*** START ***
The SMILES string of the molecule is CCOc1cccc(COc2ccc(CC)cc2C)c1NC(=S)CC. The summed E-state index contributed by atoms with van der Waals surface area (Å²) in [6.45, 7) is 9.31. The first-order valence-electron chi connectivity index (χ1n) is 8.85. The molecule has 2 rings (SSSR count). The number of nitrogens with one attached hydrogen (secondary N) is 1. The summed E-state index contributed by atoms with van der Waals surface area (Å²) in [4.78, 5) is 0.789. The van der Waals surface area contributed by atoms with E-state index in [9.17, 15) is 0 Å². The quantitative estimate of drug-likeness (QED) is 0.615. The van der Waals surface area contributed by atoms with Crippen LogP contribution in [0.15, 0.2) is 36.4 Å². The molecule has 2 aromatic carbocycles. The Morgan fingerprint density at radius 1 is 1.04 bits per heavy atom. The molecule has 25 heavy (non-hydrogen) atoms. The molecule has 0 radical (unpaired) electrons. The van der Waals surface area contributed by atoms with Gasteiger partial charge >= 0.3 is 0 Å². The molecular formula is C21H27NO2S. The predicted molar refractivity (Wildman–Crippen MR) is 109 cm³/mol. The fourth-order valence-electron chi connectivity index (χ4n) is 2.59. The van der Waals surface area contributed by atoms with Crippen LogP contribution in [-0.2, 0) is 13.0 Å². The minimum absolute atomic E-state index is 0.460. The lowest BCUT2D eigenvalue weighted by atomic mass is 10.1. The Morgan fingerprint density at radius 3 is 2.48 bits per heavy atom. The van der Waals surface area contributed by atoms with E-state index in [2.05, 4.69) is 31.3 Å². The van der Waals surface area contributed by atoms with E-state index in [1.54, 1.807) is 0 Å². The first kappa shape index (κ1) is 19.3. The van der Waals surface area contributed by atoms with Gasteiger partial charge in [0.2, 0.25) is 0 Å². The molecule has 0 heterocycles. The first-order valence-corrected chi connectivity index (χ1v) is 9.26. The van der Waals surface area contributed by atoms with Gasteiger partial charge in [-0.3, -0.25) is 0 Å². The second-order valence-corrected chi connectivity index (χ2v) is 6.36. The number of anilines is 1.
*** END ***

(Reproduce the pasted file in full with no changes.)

The SMILES string of the molecule is CCOc1cccc(COc2ccc(CC)cc2C)c1NC(=S)CC. The summed E-state index contributed by atoms with van der Waals surface area (Å²) in [6.45, 7) is 9.31. The first-order valence-electron chi connectivity index (χ1n) is 8.85. The molecule has 2 rings (SSSR count). The number of nitrogens with one attached hydrogen (secondary N) is 1. The summed E-state index contributed by atoms with van der Waals surface area (Å²) in [4.78, 5) is 0.789. The van der Waals surface area contributed by atoms with E-state index in [9.17, 15) is 0 Å². The quantitative estimate of drug-likeness (QED) is 0.615. The van der Waals surface area contributed by atoms with Crippen LogP contribution in [0.15, 0.2) is 36.4 Å². The molecule has 2 aromatic carbocycles. The Morgan fingerprint density at radius 1 is 1.04 bits per heavy atom. The molecule has 25 heavy (non-hydrogen) atoms. The molecule has 0 radical (unpaired) electrons. The van der Waals surface area contributed by atoms with Gasteiger partial charge >= 0.3 is 0 Å². The molecular formula is C21H27NO2S. The predicted molar refractivity (Wildman–Crippen MR) is 109 cm³/mol. The fourth-order valence-electron chi connectivity index (χ4n) is 2.59. The van der Waals surface area contributed by atoms with Crippen LogP contribution in [-0.2, 0) is 13.0 Å². The minimum absolute atomic E-state index is 0.460. The lowest BCUT2D eigenvalue weighted by atomic mass is 10.1. The Morgan fingerprint density at radius 3 is 2.48 bits per heavy atom. The van der Waals surface area contributed by atoms with E-state index in [2.05, 4.69) is 31.3 Å². The van der Waals surface area contributed by atoms with E-state index in [1.54, 1.807) is 0 Å². The first kappa shape index (κ1) is 19.3. The van der Waals surface area contributed by atoms with Gasteiger partial charge in [0.2, 0.25) is 0 Å². The molecule has 0 heterocycles. The first-order valence-corrected chi connectivity index (χ1v) is 9.26. The van der Waals surface area contributed by atoms with Gasteiger partial charge in [-0.3, -0.25) is 0 Å². The second-order valence-corrected chi connectivity index (χ2v) is 6.36. The number of anilines is 1.